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I'm glad. At the end of the day advertising is still advertising and needs to have been seen by more than a handful of ppl that happened to walk by while an agency photographs their "outdoor/ambient" ad that was up for no more than an hour.
While it adds complication, it will undoubtedly filter out some of the garbage that gets entered.
Last year I had the pleasure of sitting in on much of the judging of D&AD 2008 in London. Each day, the judges were reminded to keep their eyes open for any entries that they thought were scams ads, or at least made them suspicious. I couldn't be everywhere at once — there were multiple judges groups taking place in a room the size of four soccer pitches — but I did witness the suspicion come up once. To their credit, the D&AD staff immediately sprang into action, getting on computers and phones to verify all the info.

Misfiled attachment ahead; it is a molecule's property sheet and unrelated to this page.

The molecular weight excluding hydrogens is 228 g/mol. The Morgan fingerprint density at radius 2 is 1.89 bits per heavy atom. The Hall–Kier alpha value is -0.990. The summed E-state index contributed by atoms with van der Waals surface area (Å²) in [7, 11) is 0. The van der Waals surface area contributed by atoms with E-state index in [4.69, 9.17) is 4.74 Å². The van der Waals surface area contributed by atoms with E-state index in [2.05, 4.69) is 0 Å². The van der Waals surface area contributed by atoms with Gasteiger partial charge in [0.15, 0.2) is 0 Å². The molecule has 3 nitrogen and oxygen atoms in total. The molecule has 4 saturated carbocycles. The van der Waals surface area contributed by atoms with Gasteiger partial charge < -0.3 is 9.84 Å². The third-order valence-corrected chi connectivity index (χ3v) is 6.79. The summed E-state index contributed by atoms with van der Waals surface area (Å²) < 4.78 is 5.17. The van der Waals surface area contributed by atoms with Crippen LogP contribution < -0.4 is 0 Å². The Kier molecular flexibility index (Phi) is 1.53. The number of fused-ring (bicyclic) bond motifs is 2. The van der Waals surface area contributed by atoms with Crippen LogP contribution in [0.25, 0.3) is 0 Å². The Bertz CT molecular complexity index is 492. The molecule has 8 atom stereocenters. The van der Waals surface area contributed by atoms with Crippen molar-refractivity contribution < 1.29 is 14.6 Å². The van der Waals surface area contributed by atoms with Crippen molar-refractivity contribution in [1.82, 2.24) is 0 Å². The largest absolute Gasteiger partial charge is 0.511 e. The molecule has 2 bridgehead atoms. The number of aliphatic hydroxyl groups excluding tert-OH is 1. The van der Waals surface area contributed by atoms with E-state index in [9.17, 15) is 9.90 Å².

I'm guessing that system works, since D&AD doesn't get a lot of complaints about being filled with dogwalkers and scam ads. It does put the onus on the judges rather than on the award organization itself. If I may be cynical, I'm sure award shows like that method, as they don't have to check every ad, and they still get all the entries fees
I think I'll take a wait and see approach on this one. What I'm waiting for is the next person to get caught at the One Show. Will that person bow their head in shame? Will they rat out other agencies? How will they PR spin a five year ban from an award show? Will that scare the other agencies?